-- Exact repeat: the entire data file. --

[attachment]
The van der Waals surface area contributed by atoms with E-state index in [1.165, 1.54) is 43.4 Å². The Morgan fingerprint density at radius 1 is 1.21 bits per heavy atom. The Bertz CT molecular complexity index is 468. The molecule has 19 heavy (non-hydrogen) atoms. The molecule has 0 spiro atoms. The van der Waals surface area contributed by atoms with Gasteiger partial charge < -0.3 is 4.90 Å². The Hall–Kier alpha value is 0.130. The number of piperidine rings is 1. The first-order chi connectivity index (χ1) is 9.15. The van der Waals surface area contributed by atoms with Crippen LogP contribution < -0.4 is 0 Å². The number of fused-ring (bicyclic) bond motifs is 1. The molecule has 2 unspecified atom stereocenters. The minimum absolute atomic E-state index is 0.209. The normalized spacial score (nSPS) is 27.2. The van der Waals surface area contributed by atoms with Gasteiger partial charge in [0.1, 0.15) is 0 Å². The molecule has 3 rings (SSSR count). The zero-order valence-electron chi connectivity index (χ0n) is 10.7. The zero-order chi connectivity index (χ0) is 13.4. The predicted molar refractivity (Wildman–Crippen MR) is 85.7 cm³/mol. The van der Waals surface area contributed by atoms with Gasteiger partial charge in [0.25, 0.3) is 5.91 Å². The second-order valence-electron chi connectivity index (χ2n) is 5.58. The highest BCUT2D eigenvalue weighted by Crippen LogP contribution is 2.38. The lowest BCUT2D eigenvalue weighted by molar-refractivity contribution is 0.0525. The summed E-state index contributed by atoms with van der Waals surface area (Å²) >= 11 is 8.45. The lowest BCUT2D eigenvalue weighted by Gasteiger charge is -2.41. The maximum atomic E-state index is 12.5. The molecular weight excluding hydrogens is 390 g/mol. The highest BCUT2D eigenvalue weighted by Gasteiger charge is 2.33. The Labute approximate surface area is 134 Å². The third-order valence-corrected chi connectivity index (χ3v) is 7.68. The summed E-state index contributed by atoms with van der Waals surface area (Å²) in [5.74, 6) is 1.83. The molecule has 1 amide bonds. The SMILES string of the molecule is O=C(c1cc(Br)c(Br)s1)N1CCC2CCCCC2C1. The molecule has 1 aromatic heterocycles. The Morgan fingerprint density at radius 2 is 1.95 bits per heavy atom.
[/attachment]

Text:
The van der Waals surface area contributed by atoms with E-state index in [1.165, 1.54) is 43.4 Å². The Morgan fingerprint density at radius 1 is 1.21 bits per heavy atom. The Bertz CT molecular complexity index is 468. The molecule has 19 heavy (non-hydrogen) atoms. The molecule has 0 spiro atoms. The van der Waals surface area contributed by atoms with Gasteiger partial charge < -0.3 is 4.90 Å². The Hall–Kier alpha value is 0.130. The number of piperidine rings is 1. The first-order chi connectivity index (χ1) is 9.15. The van der Waals surface area contributed by atoms with Crippen LogP contribution < -0.4 is 0 Å². The number of fused-ring (bicyclic) bond motifs is 1. The molecule has 2 unspecified atom stereocenters. The minimum absolute atomic E-state index is 0.209. The normalized spacial score (nSPS) is 27.2. The van der Waals surface area contributed by atoms with Gasteiger partial charge in [0.1, 0.15) is 0 Å². The molecule has 3 rings (SSSR count). The zero-order valence-electron chi connectivity index (χ0n) is 10.7. The zero-order chi connectivity index (χ0) is 13.4. The predicted molar refractivity (Wildman–Crippen MR) is 85.7 cm³/mol. The van der Waals surface area contributed by atoms with Gasteiger partial charge in [0.25, 0.3) is 5.91 Å². The second-order valence-electron chi connectivity index (χ2n) is 5.58. The highest BCUT2D eigenvalue weighted by Crippen LogP contribution is 2.38. The lowest BCUT2D eigenvalue weighted by molar-refractivity contribution is 0.0525. The summed E-state index contributed by atoms with van der Waals surface area (Å²) >= 11 is 8.45. The lowest BCUT2D eigenvalue weighted by Gasteiger charge is -2.41. The maximum atomic E-state index is 12.5. The molecular weight excluding hydrogens is 390 g/mol. The highest BCUT2D eigenvalue weighted by Gasteiger charge is 2.33. The Labute approximate surface area is 134 Å². The third-order valence-corrected chi connectivity index (χ3v) is 7.68. The summed E-state index contributed by atoms with van der Waals surface area (Å²) in [5.74, 6) is 1.83. The molecule has 1 amide bonds. The SMILES string of the molecule is O=C(c1cc(Br)c(Br)s1)N1CCC2CCCCC2C1. The molecule has 1 aromatic heterocycles. The Morgan fingerprint density at radius 2 is 1.95 bits per heavy atom.